Army then inquired of Navy the status of the engine project, and it came to light that:
1) Arthur Nutt had suggested the development of a 22-cylinder 3,000 hp air-cooled engine to the Navy on a strictly confidential basis, and had requested that classification himself;
2) No formal development proposal had been received by the Navy Bureau of Aeronautics;
3) The Bureau had no objection to the Air Corps having all available information concerning any proposed development.
[5 Aug 1941 Inter-Office Memorandum from Lt. Colonel B.E. Meyers, Material Division. RD2442]
Without knowing that the Air Corps was talking to the Navy, Nutt perpetuated his subterfuge with a telephone call to his old Power Plant Laboratory friend, Opie Chenoweth, on 11 Aug 1941. Nutt claimed to be curious about a telegram received from the Air Corps requesting a quotation on quantities of one to ten 3,000 hp air-cooled engines, said he had unsuccessfully tried to call Experimental Engineering Chief Lt. Colonel F.O. Carroll, and repeated the story about the 3,000 hp Tornado. Chenoweth told Nutt that he and Col. Carrol, were of the understanding that any large air-cooled engines would be presented to the Air Corps (not the Navy) for first consideration. Nutt stated that a 3,000 hp engine proposal had already been given to the Navy, and that he had suggested to Commander Botta of the Navy Bureau of Aeronautics Engine Design Section a single contract for both Navy and Air Corps needs. [14 Aug 1941 Memorandum Report EXP-M-57-503-420. RD2442]
On 3 Sep 1941 Wright sent Wright Field, via the Air Corps Inspector in Charge at Wright, a booklet of specifications and drawings for its 3,000 hp engine, which it was calling Project X-924. The booklet included Specification #790 describing the engine and its performance when equipped with a single-stage supercharger, Specification #791 describing the engine and its performance when equipped with a two-stage supercharger, and Installation Drawing LS-6981 giving basic engine dimensions. [3 Sep 1941 Letter from Burnham Adams, Manager - Selling Division, Wright Aeronautical Division to the Air Corps Experimental Engineering Section Chief. RD2442]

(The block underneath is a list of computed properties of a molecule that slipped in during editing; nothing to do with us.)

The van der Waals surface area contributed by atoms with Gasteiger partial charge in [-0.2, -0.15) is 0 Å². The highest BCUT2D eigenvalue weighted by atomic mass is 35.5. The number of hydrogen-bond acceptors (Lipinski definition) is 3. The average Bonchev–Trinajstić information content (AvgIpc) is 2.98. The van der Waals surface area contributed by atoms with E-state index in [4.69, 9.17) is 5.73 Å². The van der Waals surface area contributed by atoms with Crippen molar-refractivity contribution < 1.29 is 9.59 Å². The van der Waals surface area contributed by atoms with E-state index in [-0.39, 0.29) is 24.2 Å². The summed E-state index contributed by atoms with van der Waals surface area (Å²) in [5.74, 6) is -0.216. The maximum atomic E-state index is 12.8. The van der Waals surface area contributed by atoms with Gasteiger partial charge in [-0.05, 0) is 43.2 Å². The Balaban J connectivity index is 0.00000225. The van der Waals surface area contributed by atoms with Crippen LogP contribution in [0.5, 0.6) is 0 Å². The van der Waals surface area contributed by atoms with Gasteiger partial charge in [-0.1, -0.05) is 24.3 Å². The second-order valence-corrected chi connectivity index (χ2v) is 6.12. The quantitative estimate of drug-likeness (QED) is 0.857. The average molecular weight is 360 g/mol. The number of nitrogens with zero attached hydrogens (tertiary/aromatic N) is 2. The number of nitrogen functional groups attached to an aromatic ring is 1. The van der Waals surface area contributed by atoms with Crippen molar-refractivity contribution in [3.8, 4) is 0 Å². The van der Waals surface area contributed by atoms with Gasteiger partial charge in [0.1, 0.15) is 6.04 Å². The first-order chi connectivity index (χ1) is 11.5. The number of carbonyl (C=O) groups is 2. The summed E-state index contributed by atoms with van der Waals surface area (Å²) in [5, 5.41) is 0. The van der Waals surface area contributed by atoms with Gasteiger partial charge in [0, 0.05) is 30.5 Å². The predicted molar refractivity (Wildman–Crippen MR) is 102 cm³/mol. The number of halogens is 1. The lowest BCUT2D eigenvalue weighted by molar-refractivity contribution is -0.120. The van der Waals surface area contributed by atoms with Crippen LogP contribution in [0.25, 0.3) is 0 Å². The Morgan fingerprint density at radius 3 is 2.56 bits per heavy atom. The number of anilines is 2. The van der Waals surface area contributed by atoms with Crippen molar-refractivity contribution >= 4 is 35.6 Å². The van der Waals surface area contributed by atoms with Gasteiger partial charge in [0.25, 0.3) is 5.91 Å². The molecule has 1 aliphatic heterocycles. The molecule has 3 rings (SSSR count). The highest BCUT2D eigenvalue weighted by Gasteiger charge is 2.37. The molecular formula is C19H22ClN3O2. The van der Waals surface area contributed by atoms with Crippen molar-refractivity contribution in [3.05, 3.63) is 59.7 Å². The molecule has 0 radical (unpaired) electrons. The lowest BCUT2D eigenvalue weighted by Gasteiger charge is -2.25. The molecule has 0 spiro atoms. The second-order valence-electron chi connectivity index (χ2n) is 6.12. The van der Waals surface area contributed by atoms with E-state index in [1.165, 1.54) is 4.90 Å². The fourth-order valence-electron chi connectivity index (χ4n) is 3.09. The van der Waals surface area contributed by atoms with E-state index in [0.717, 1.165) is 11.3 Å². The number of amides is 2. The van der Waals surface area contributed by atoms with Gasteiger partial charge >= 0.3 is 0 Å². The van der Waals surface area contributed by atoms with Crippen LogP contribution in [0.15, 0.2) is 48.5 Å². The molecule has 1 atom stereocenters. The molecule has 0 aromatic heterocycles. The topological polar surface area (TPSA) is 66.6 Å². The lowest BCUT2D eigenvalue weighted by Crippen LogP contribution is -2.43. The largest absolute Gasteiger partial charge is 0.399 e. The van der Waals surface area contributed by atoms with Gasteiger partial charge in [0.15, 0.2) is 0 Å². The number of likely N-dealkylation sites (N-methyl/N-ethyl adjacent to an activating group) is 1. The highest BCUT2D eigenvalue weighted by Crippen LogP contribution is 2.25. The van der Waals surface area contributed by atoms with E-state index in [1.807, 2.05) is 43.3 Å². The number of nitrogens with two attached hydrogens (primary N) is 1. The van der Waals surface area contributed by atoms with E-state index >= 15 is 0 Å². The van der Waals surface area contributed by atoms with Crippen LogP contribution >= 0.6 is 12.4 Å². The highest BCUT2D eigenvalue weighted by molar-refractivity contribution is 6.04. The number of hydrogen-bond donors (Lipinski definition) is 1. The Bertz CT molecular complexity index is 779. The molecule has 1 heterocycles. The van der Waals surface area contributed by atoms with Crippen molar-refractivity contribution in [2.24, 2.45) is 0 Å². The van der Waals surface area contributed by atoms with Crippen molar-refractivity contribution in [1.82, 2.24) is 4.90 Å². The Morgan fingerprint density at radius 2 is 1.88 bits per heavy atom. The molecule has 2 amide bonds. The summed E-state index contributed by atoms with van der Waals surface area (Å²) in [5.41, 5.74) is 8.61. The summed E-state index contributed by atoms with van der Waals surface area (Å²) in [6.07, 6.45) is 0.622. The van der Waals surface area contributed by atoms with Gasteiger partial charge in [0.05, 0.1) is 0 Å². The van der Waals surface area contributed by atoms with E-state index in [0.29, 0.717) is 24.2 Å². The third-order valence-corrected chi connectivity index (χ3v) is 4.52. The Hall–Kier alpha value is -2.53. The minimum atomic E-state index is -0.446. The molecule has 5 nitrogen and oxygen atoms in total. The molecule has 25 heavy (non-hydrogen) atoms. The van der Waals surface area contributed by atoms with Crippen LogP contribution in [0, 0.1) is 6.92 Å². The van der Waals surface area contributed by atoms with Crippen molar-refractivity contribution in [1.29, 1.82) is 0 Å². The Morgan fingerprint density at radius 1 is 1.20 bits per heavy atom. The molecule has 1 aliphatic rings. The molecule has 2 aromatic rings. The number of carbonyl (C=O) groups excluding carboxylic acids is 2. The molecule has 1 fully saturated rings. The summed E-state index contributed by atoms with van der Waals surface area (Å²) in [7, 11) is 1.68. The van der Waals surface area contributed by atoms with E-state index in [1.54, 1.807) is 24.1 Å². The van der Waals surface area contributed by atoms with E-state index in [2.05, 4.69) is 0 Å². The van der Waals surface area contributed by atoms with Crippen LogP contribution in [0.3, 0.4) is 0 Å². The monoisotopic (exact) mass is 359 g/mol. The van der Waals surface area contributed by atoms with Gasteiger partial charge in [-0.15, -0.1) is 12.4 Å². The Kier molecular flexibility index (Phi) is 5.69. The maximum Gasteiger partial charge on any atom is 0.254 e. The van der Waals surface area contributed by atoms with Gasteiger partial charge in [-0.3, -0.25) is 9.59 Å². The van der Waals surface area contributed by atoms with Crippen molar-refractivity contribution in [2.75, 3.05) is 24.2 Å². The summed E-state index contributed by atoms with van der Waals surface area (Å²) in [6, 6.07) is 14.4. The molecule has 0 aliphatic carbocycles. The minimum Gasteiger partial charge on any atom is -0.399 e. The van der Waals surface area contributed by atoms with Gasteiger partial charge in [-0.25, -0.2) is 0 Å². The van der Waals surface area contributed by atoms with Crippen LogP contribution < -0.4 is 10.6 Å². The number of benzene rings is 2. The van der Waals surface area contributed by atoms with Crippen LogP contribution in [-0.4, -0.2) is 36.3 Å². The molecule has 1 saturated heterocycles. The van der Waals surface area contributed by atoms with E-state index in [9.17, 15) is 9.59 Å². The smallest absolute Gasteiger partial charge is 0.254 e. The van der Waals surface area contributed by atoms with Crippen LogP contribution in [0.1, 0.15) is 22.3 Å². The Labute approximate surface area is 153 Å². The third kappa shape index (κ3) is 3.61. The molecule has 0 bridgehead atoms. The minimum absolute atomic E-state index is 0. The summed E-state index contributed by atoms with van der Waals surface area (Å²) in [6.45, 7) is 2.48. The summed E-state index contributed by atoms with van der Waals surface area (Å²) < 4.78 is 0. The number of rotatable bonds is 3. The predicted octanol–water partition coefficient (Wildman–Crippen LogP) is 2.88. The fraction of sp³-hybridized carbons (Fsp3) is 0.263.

Raymond Young was back in Dayton on 4 Sep 1941 answering question about Project X-924. He told Aircraft Projects Chief Major L.C. Cragie that Wright had first considered a design with as many known and proven parts as possible. This took the form of an 18-cylinder radial using a new and larger cylinder than the R-3350. However, this approach was abandoned when it became clear that the crankshaft bearing loads would be tremendous. The next iteration was a 22-cylinder radial with cylinders the same 6.125" bore as the R-3350, but with a stroke of 6.375", resulting in a displacement of 4,132 in³. A beefed-up R-3350 nose case and a R-3350-C rear section were to be used. He estimated the dry weight would be about 3,230 lb, and that the engine would have a takeoff rating of 3,000 hp.
Young produced preliminary drawings and opined the engine should be running in about 15 months (Jan 1943). Wright planned an aggressive (and in hindsight, utterly impossible) rollout of five to ten experimental engines, with the first being delivered in Jan 1943, the second in April, third in June, fourth in July, and the balance following at two-month intervals. Young thought that flight engines for experiment pursuit aircraft, complete with two-speed propeller reduction gearing, coaxial rotation, cooling fan and torquemeter, would be available between Mar and Jun 1944 if the Air Corps were to immediately order five to ten X-924 engines.
Young said he was planning a visit the West Coast to discuss Project X-924 with Boeing, Consolidated, Douglas and Lockheed. He hoped these discussions would yield a compromise propeller reduction gear ratio acceptable to the Army, Navy and all their contractors. [5 Sep 1941 Memorandum Report EXP-M-50-588. RD2442]